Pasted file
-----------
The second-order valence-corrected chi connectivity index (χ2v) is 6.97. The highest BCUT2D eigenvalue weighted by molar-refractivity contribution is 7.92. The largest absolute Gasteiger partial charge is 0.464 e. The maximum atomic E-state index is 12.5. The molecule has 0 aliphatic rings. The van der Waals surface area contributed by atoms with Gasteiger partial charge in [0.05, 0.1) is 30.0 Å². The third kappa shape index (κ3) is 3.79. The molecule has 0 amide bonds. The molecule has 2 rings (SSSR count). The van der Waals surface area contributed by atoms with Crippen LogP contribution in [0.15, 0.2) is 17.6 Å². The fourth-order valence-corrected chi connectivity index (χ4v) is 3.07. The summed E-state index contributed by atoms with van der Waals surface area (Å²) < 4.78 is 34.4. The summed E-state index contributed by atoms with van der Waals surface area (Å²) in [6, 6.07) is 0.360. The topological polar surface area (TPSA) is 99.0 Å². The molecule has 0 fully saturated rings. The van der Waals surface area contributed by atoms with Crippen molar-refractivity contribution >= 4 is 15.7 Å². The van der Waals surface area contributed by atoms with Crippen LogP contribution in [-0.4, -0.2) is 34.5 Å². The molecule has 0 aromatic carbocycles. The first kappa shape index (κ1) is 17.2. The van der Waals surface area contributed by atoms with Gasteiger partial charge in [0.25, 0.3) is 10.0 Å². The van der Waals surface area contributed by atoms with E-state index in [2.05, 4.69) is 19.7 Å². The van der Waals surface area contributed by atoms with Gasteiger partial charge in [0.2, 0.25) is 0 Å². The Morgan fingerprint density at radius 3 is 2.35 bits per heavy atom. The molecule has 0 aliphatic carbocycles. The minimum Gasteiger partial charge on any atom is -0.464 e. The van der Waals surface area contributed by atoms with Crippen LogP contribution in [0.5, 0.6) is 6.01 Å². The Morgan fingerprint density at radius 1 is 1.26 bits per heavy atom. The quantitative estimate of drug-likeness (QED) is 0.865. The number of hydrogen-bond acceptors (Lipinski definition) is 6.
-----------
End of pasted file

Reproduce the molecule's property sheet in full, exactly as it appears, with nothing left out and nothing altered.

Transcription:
The second-order valence-corrected chi connectivity index (χ2v) is 6.97. The highest BCUT2D eigenvalue weighted by molar-refractivity contribution is 7.92. The largest absolute Gasteiger partial charge is 0.464 e. The maximum atomic E-state index is 12.5. The molecule has 0 aliphatic rings. The van der Waals surface area contributed by atoms with Gasteiger partial charge in [0.05, 0.1) is 30.0 Å². The third kappa shape index (κ3) is 3.79. The molecule has 0 amide bonds. The molecule has 2 rings (SSSR count). The van der Waals surface area contributed by atoms with Crippen LogP contribution in [0.15, 0.2) is 17.6 Å². The fourth-order valence-corrected chi connectivity index (χ4v) is 3.07. The summed E-state index contributed by atoms with van der Waals surface area (Å²) < 4.78 is 34.4. The summed E-state index contributed by atoms with van der Waals surface area (Å²) in [6, 6.07) is 0.360. The topological polar surface area (TPSA) is 99.0 Å². The molecule has 0 fully saturated rings. The van der Waals surface area contributed by atoms with Crippen molar-refractivity contribution >= 4 is 15.7 Å². The van der Waals surface area contributed by atoms with Crippen LogP contribution in [-0.4, -0.2) is 34.5 Å². The molecule has 0 aromatic carbocycles. The first kappa shape index (κ1) is 17.2. The van der Waals surface area contributed by atoms with Gasteiger partial charge in [0.25, 0.3) is 10.0 Å². The van der Waals surface area contributed by atoms with E-state index in [2.05, 4.69) is 19.7 Å². The van der Waals surface area contributed by atoms with Gasteiger partial charge in [0.2, 0.25) is 0 Å². The Morgan fingerprint density at radius 3 is 2.35 bits per heavy atom. The molecule has 0 aliphatic carbocycles. The minimum Gasteiger partial charge on any atom is -0.464 e. The van der Waals surface area contributed by atoms with Crippen LogP contribution in [0.5, 0.6) is 6.01 Å². The Morgan fingerprint density at radius 1 is 1.26 bits per heavy atom. The quantitative estimate of drug-likeness (QED) is 0.865. The number of hydrogen-bond acceptors (Lipinski definition) is 6.